Looking for new ways to soothe your stiff joints and other rheumatoid arthritis symptoms? Therapies like acupuncture, massage, or tai chi could help. About two out of three people with RA try these kinds of treatments, known as complementary therapies.
Complementary therapies may help ease your pain, relax you, and improve your life. Here's a look at which ones might help -- and how to use them safely.
How to Use Complementary Therapies
The most important thing to know if you try one of these therapies: It can support your regular RA treatment, but it shouldn't take the place of it.
"Some complementary treatments can really help, but only with your medication, not instead of it," says M. Elaine Husmi, MD, MPH, director of the Arthritis and Musculoskeletal Center at the Cleveland Clinic.
Why? Without meds, you can get lifelong joint damage within the first few years of having RA, or even sooner. As healthy as a "natural" or drug-free treatment may sound, there just aren't any that can do what medication can do for RA.
Complementary Therapies for RA
So what are some of these treatments that could help?
- Acupuncture. A few studies have found that this practice of inserting hair-thin needles into your skin to relieve pain can help with RA. But the findings are mixed. The risks of acupuncture are low, though, so it's probably fine to have it done. "I've seen acupuncture work quite well in some patients," Husmi says.
- Limited diet. Some people with RA hope that diet changes -- like fasting, gluten-free, and veganism -- will help. But there's no proof that any special way of eating helps your RA. Some diets may cut out crucial vitamins or minerals or be a problem for other reasons.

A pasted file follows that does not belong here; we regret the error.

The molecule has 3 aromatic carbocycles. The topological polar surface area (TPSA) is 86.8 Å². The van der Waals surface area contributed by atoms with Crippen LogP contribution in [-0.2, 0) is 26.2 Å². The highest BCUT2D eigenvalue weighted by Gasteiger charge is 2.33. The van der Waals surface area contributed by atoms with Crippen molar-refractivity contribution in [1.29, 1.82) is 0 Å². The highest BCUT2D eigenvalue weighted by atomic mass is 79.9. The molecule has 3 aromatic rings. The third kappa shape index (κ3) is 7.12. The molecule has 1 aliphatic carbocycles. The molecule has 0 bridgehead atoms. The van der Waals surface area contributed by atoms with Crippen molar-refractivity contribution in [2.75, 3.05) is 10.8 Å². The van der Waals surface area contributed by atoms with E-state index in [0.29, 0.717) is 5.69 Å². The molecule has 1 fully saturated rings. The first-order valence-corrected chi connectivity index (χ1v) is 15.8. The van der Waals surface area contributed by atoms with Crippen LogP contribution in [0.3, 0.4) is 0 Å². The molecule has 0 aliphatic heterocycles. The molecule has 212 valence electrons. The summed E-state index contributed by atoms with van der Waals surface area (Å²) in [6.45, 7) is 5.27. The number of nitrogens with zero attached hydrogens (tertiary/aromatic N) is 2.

- Massage. There's a little research showing that massage could help your RA. It certainly can help you relax.
- Meditation. Focusing your mind can help you relax and reduce stress. But studies of using meditation for RA have had mixed findings. In one, people doing “mindfulness meditation” seemed to cope with pain better. This type of meditation is aimed at becoming more aware and living in the present moment.
- Tai chi. "Tai chi can be perfect for people with RA," says Ruchi Jain, MD, assistant professor of rheumatology at Rush University Medical Center in Chicago. "It's slow and doesn't put too much stress on the joints." Studies haven’t found that it relieves pain or swelling. But this blend of gentle martial arts postures and deep breathing seems to help mood and may boost your strength and stamina to do daily tasks.
- Yoga. Some studies have found that yoga stretches may help day-to-day function and ease your swollen, painful joints. Just be careful. "If you have RA in your wrist or hands, yoga can be very hard on your joints," says Stanley Cohen, MD, co-director of the division of rheumatology at Presbyterian Hospital in Dallas. Check with a doctor first. You may want a yoga class just for people with arthritis or other conditions.